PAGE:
Over the last few years several contractors and consultants have changed their workload mix in pursuit of long term profit growth. Contractors like Amey, Carillion and Interserve have dumped low margin, competitively tendered construction work in favour of long term outsourcing work.
Tired of trying to convince the stock market that they can make sustainable profits from conventional contracting, they have got into long term framework and outsourcing agreements. Now, these firms are increasingly concentrating on multi-year maintenance contracts and privately financed public private partnership (PPP) concessions. Some bigger consultants like Atkins, WSP and Mouchel have also entered this market, snapping up highway and property management deals with local authorities and bidding for PPPs.
And the stock market has loved it. These long term contracts have stabilised the earnings of previously unpredictable companies that investors were afraid to touch with the proverbial barge pole.
Last week the City's romance with these firms looked as though it was heading for the rocks as shares in Carillion, Amey, WS Atkins and WSP plunged amid doubts about the future profitability of these contracts. Shares hit record lows, affected to a degree by the realisation that bidding for such work, especially PPP contracts, is not cheap.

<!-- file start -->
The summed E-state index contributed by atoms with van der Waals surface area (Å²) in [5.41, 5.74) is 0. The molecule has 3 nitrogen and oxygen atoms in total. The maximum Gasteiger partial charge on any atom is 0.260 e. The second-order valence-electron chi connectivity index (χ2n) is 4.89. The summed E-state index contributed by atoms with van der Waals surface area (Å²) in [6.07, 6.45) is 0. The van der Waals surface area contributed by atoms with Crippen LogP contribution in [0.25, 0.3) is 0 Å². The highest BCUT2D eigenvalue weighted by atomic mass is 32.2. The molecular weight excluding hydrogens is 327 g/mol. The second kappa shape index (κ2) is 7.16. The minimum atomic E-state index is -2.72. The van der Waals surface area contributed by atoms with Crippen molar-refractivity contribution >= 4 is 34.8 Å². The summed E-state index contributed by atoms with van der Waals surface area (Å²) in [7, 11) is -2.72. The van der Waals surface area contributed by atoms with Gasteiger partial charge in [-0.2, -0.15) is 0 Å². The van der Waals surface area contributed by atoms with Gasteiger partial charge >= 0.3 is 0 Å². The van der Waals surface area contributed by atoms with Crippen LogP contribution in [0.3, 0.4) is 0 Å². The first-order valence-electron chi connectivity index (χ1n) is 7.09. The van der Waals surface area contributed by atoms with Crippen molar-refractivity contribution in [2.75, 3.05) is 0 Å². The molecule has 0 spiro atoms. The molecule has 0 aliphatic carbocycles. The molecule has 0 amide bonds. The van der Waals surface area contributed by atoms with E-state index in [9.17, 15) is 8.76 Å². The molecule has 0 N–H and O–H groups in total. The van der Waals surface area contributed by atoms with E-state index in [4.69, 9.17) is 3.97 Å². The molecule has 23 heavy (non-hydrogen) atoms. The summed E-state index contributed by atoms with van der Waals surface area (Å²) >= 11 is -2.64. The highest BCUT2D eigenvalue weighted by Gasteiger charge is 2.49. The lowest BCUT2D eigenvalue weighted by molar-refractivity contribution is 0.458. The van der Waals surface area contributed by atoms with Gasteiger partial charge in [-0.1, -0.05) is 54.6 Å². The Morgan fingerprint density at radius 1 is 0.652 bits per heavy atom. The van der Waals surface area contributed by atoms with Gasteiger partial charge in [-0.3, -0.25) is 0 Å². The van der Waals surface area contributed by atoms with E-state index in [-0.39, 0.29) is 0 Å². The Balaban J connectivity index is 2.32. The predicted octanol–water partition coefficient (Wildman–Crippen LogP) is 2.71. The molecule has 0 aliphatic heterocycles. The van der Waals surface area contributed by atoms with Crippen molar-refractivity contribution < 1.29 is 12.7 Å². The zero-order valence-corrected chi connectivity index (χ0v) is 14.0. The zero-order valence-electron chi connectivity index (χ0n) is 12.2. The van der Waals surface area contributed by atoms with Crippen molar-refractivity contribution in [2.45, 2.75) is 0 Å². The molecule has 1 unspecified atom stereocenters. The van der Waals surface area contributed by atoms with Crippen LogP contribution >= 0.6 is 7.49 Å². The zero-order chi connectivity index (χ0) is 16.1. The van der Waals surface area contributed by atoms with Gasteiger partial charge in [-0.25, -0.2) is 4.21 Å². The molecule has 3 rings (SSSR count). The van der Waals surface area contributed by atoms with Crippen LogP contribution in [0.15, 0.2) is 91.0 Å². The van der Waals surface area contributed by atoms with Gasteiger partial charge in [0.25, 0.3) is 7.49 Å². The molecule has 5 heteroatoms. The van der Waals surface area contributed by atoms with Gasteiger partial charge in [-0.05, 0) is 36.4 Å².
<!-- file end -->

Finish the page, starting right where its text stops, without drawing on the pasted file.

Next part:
The truth started to dawn in March when Amey announced that it was changing its accounting practices to account for the cost of negotiating private finance concession contracts in the year the money was spent.
Previously it hadn't bothered, arguing that once the deals were signed it earned the money back. Amey's announcement meant it had to scale down reported pretax profits of £27.3M in 2000 to £5.7M. Last year the company reported a loss after taking bid costs into account and it has since warned that future profitability could be affected until major deals like the delayed London Underground PPP are signed. As a result the Amey share price plunged from a 12 month high of 414p to a low of 87p last week.
Carillion followed suit last Thursday, announcing that accounting for these bid costs would knock £12M off profits over the next two years. Its shares dropped from 166p to 142p on the back of the news.
To be fair to these companies, the stock market's love affair with outsourcing contractors seems to have been one of blind infatuation. Investors appear to have been seduced by the prospect of long term stable earnings without considering the fact that extremely complex contracts like PPPs are expensive to set up. This is common knowledge to those in the financial sector who put together PPP deals, many of whom work for the same financial institutions which are downgrading these contractors and consultants' shares. Perhaps the merchant bankers should talk to their stock broker colleagues more often.
Things may look bad today but once the market gets its head round the fact that outsourcing companies are genuinely in it for the long term, and with good management should produce good returns, the shares will rise. Consider buying while the prices are low.
Andrew Bolton is NCE news editor